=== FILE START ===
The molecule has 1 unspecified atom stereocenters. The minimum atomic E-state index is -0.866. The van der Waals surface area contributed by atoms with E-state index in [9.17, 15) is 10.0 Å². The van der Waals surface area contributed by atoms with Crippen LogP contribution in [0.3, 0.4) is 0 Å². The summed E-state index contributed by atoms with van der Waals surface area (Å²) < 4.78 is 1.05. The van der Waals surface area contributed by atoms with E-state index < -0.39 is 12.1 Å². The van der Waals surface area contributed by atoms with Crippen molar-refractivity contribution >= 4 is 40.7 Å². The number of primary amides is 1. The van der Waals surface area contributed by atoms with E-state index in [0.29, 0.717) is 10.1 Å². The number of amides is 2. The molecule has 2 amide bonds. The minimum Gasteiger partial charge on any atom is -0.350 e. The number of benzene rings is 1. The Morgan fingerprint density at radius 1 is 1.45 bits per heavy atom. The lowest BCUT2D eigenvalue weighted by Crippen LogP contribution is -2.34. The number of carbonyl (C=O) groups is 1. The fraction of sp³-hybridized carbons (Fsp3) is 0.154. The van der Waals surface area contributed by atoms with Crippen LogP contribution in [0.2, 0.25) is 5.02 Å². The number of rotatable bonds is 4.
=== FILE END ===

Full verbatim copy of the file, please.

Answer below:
The molecule has 1 unspecified atom stereocenters. The minimum atomic E-state index is -0.866. The van der Waals surface area contributed by atoms with E-state index in [9.17, 15) is 10.0 Å². The van der Waals surface area contributed by atoms with Crippen LogP contribution in [0.3, 0.4) is 0 Å². The summed E-state index contributed by atoms with van der Waals surface area (Å²) < 4.78 is 1.05. The van der Waals surface area contributed by atoms with E-state index < -0.39 is 12.1 Å². The van der Waals surface area contributed by atoms with Crippen molar-refractivity contribution >= 4 is 40.7 Å². The number of primary amides is 1. The van der Waals surface area contributed by atoms with E-state index in [0.29, 0.717) is 10.1 Å². The number of amides is 2. The molecule has 2 amide bonds. The minimum Gasteiger partial charge on any atom is -0.350 e. The number of benzene rings is 1. The Morgan fingerprint density at radius 1 is 1.45 bits per heavy atom. The lowest BCUT2D eigenvalue weighted by Crippen LogP contribution is -2.34. The number of carbonyl (C=O) groups is 1. The fraction of sp³-hybridized carbons (Fsp3) is 0.154. The van der Waals surface area contributed by atoms with Crippen LogP contribution in [0.2, 0.25) is 5.02 Å². The number of rotatable bonds is 4.